The orange-and-brown Gatekeepers have been brightening my local wanderings for a couple of weeks now, eclipsing the now-fading Meadow browns and Ringlets with their newly emerged vibrancy, but I’m struggling to tell which are the males and which the females.
It’s easy when they sit with their wings open, as the males have dark streaks of colour through the centre of their upper wings. So, that’s a male posing perfectly in the photograph above and a female being not quite as co-operative in the image below.
For some reason though – and I have spent several hours lately observing them – I don’t see females sitting open-winged very often. As butterfly observers in other parts of south Wales tell me they frequently see females perched open-winged in their areas, I’m wondering why there’s a difference locally. Is there an imbalance in the local population, with many more males than females? Are the males more aggressive here, so the females prefer not to advertise their presence? I don’t know the answers so if someone does, I’d love to know.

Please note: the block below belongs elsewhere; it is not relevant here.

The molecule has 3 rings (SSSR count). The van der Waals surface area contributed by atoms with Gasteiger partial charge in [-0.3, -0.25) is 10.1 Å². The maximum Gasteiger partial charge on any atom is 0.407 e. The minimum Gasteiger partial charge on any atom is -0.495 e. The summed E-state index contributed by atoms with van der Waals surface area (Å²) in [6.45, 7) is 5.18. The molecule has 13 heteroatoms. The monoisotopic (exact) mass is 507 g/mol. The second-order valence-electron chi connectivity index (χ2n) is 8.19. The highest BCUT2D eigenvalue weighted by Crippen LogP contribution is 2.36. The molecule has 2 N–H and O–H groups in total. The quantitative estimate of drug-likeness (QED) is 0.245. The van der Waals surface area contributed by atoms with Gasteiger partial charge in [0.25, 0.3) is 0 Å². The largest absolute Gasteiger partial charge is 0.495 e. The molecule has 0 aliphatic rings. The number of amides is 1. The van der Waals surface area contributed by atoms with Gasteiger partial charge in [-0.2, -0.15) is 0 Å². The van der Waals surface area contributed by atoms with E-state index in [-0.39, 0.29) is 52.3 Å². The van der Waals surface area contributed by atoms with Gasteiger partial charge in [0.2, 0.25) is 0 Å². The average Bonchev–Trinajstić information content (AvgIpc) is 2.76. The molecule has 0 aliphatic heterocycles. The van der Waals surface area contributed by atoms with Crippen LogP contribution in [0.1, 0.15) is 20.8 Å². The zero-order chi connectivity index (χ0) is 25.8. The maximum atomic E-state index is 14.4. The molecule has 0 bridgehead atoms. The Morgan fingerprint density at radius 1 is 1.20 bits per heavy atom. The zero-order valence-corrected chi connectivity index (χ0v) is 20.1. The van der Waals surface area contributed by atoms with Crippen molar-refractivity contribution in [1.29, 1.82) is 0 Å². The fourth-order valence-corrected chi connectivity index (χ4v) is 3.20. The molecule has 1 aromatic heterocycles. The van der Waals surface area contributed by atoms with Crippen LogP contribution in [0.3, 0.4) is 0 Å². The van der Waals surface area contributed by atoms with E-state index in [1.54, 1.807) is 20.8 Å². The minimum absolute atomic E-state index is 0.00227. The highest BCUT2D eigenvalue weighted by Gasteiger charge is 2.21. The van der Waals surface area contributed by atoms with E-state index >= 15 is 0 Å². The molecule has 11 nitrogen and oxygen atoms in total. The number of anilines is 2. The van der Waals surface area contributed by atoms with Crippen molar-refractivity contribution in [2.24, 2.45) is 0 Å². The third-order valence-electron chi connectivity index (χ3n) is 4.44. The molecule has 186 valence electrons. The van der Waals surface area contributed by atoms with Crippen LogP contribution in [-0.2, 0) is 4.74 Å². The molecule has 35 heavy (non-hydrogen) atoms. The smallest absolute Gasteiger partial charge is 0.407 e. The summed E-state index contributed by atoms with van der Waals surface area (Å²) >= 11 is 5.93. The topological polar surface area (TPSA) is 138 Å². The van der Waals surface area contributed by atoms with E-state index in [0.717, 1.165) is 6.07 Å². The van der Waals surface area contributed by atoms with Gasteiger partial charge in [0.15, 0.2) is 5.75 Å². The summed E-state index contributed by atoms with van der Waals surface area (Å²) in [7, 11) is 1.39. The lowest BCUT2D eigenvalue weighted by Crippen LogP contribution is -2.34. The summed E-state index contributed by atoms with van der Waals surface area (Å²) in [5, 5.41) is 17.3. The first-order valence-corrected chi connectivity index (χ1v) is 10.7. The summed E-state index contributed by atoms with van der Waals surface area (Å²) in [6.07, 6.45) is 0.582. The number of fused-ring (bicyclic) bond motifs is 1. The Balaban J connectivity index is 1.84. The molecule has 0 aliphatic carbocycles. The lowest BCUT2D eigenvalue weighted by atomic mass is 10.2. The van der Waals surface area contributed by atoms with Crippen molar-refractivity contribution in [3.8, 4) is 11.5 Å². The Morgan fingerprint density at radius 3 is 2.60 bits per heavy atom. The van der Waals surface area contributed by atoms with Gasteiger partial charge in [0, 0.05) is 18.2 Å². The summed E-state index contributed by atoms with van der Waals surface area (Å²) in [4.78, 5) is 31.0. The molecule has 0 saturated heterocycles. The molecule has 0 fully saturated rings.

In the meantime, I’ve been trying to spot which are male and female when their wings are closed. The females should be lighter in colour, I believe, but lightness and darkness are so subjective and very changeable, depending on the prevailing weather conditions and the habitat. Females are also a little larger but, again, it’s difficult to make that comparison unless you see the two sexes sitting side by side. Take the three butterflies above – I know the one of the left is a female as I saw her upper wings, and I would guess that the individual on the right is a male as it does look quite dark, but the one in the middle?
I’ll keep trying to improve my observation skills but, in a couple of weeks, the Gatekeepers will be looking as faded as the Meadow browns and Ringlets are now – like the female above, photographed in mid August – and then my queries will have to wait until the cycle begins again next year.